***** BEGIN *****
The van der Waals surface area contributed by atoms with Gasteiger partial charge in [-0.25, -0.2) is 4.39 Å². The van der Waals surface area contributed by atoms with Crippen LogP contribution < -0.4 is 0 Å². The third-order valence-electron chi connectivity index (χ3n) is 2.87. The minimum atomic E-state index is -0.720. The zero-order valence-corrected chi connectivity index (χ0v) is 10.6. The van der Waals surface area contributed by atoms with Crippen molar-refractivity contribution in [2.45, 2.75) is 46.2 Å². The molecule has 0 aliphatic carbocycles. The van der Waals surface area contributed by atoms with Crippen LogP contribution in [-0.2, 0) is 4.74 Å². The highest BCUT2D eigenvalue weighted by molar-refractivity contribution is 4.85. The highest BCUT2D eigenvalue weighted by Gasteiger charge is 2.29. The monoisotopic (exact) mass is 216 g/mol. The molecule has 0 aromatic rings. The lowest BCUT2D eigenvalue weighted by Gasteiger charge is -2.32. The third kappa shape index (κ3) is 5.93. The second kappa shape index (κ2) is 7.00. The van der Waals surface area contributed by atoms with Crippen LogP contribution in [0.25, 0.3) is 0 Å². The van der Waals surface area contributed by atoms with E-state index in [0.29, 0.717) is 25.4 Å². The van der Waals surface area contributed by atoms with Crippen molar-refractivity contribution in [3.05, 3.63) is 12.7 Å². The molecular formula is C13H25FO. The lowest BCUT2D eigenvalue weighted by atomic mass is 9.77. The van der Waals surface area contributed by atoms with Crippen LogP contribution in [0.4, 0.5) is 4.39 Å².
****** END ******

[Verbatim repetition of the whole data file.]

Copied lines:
The van der Waals surface area contributed by atoms with Gasteiger partial charge in [-0.25, -0.2) is 4.39 Å². The van der Waals surface area contributed by atoms with Crippen LogP contribution < -0.4 is 0 Å². The third-order valence-electron chi connectivity index (χ3n) is 2.87. The minimum atomic E-state index is -0.720. The zero-order valence-corrected chi connectivity index (χ0v) is 10.6. The van der Waals surface area contributed by atoms with Crippen molar-refractivity contribution in [2.45, 2.75) is 46.2 Å². The molecule has 0 aliphatic carbocycles. The van der Waals surface area contributed by atoms with Crippen LogP contribution in [-0.2, 0) is 4.74 Å². The highest BCUT2D eigenvalue weighted by molar-refractivity contribution is 4.85. The highest BCUT2D eigenvalue weighted by Gasteiger charge is 2.29. The monoisotopic (exact) mass is 216 g/mol. The molecule has 0 aromatic rings. The lowest BCUT2D eigenvalue weighted by Gasteiger charge is -2.32. The third kappa shape index (κ3) is 5.93. The second kappa shape index (κ2) is 7.00. The van der Waals surface area contributed by atoms with Crippen LogP contribution in [0.25, 0.3) is 0 Å². The van der Waals surface area contributed by atoms with E-state index in [0.29, 0.717) is 25.4 Å². The van der Waals surface area contributed by atoms with Crippen molar-refractivity contribution in [3.05, 3.63) is 12.7 Å². The molecular formula is C13H25FO. The lowest BCUT2D eigenvalue weighted by atomic mass is 9.77. The van der Waals surface area contributed by atoms with Crippen LogP contribution in [0.4, 0.5) is 4.39 Å².